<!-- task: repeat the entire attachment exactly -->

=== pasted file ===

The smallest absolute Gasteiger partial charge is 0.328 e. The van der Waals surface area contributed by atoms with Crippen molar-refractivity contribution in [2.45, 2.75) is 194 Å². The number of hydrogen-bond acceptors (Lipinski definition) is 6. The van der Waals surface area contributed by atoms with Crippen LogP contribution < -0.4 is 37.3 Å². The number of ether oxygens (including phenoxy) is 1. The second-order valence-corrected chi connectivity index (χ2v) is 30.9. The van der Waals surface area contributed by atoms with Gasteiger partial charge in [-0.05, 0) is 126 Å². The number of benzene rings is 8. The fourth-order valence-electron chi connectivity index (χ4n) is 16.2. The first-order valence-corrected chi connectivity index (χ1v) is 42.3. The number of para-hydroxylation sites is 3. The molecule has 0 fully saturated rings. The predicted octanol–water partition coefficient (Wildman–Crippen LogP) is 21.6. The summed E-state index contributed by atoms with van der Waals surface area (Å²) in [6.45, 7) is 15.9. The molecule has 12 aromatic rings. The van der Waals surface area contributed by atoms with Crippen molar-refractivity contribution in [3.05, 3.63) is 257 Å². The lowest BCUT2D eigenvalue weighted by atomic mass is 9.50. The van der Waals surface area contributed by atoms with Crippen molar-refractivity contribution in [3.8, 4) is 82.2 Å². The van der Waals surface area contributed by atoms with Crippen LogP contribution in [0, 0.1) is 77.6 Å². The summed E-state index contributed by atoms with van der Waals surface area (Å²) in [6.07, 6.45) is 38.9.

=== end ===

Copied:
The smallest absolute Gasteiger partial charge is 0.328 e. The van der Waals surface area contributed by atoms with Crippen molar-refractivity contribution in [2.45, 2.75) is 194 Å². The number of hydrogen-bond acceptors (Lipinski definition) is 6. The van der Waals surface area contributed by atoms with Crippen LogP contribution < -0.4 is 37.3 Å². The number of ether oxygens (including phenoxy) is 1. The second-order valence-corrected chi connectivity index (χ2v) is 30.9. The van der Waals surface area contributed by atoms with Gasteiger partial charge in [-0.05, 0) is 126 Å². The number of benzene rings is 8. The fourth-order valence-electron chi connectivity index (χ4n) is 16.2. The first-order valence-corrected chi connectivity index (χ1v) is 42.3. The number of para-hydroxylation sites is 3. The molecule has 0 fully saturated rings. The predicted octanol–water partition coefficient (Wildman–Crippen LogP) is 21.6. The summed E-state index contributed by atoms with van der Waals surface area (Å²) in [6.45, 7) is 15.9. The molecule has 12 aromatic rings. The van der Waals surface area contributed by atoms with Crippen molar-refractivity contribution in [3.05, 3.63) is 257 Å². The lowest BCUT2D eigenvalue weighted by atomic mass is 9.50. The van der Waals surface area contributed by atoms with Crippen molar-refractivity contribution in [3.8, 4) is 82.2 Å². The van der Waals surface area contributed by atoms with Crippen LogP contribution in [0, 0.1) is 77.6 Å². The summed E-state index contributed by atoms with van der Waals surface area (Å²) in [6.07, 6.45) is 38.9.